The exoneration of a Brooklyn teenager with the help of a timely Facebook status update has sparked interest in social networking tools as evidence for law enforcement officials and litigators. This could heighten interest in Google Latitude Location History, an opt-in feature that lets users store where they've been. Yet the fact that Google is now storing location history has privacy advocates such as the Electronic Frontier Foundation concerned about what sort of protection Google will offer Latitude users in the case of legal compliance.
Defense attorneys everywhere are high-fiving in the
wake of a Brooklyn teenager's acquittal
over robbery charges when it was learned the teen had
posted a status update on Facebook from his home computer during the crime.
And with that, proponents of Facebook, Twitter and other social networks are
reveling in that revelation: Social networking can set you free!
Not only does Facebook help users connect and share information with each
other, but it also frees them from jail. It's also put people there; see the case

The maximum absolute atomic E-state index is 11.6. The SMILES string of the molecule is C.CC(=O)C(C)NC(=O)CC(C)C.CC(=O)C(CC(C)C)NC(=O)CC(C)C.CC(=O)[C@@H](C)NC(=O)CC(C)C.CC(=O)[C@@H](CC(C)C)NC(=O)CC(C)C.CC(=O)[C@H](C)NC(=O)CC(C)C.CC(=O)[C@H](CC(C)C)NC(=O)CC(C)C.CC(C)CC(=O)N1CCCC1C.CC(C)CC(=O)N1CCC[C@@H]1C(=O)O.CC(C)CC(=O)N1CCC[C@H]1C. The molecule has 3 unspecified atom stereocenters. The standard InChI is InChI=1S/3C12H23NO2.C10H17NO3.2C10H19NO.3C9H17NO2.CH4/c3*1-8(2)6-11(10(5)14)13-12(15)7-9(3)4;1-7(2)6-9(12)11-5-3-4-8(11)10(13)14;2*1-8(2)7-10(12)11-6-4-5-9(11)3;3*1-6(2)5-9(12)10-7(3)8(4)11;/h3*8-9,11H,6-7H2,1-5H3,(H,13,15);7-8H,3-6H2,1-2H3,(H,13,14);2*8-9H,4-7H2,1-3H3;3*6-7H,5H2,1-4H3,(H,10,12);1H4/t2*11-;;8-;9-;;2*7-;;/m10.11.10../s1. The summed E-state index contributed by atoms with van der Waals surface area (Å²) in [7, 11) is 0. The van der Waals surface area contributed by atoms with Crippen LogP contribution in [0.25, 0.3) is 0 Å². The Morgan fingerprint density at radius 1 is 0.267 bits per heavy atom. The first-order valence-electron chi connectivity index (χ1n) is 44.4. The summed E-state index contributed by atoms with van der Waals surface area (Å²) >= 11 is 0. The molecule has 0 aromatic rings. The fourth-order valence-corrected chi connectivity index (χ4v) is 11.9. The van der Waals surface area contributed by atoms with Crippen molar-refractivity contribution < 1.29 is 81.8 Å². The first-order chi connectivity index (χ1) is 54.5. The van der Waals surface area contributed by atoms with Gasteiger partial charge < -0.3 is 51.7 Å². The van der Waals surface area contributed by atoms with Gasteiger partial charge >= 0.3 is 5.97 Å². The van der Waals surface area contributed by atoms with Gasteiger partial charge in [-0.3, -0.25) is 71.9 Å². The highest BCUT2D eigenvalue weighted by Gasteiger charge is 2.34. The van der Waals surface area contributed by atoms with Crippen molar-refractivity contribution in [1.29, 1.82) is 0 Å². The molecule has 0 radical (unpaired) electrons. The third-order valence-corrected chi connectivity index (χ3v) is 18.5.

where a perpetrator used Facebook on the computer of a home
he burglarized and forgot to log out. Oops.
That got eWEEK thinking about a new feature Google just turned on for its
Google Latitude social networking service.
uses cell phone tower triangulation to let users see
where their Latitude friends are on Google Maps from
their mobile phones, or via an iGoogle gadget from their desktop. Users must
opt in to use the service and share their location. Users can control what
friends see where they are.
Latitude got a lot more interesting when Google Nov. 11 added a Location
History feature. As you might expect, Location History logs where Latitude
users have been at any point in time. Users must opt in to use this service,
and may delete some or all of their location history at any time.
Latitude Location History could be incredibly tempting and powerful for law
enforcement agencies to leverage to make their cases versus alleged
perpetrators. Similarly, litigators would find this location history useful.
Considering the recent Facebook robbery alibi, Latitude could be as liberating
as it is damaging.
The fact that Google is now storing location history has privacy advocates
such as the Electronic Frontier Foundation concerned. The EFF already has a
history with location-based services such as Loopt and Latitude; in March the
group cajoled Google into requiring law enforcement officials to produce a
legal warrant before sharing any Latitude data. All was right with the world.
The emergence of Latitude Location History has the EFF in a new snit. Kevin
Bankston, senior staff attorney for the EFF, who originally harangued
Google over Latitude, was not happy about the feature,
noting that Location History for Latitude creates a whole new set of privacy
risks because that history may be vulnerable to demands by the government or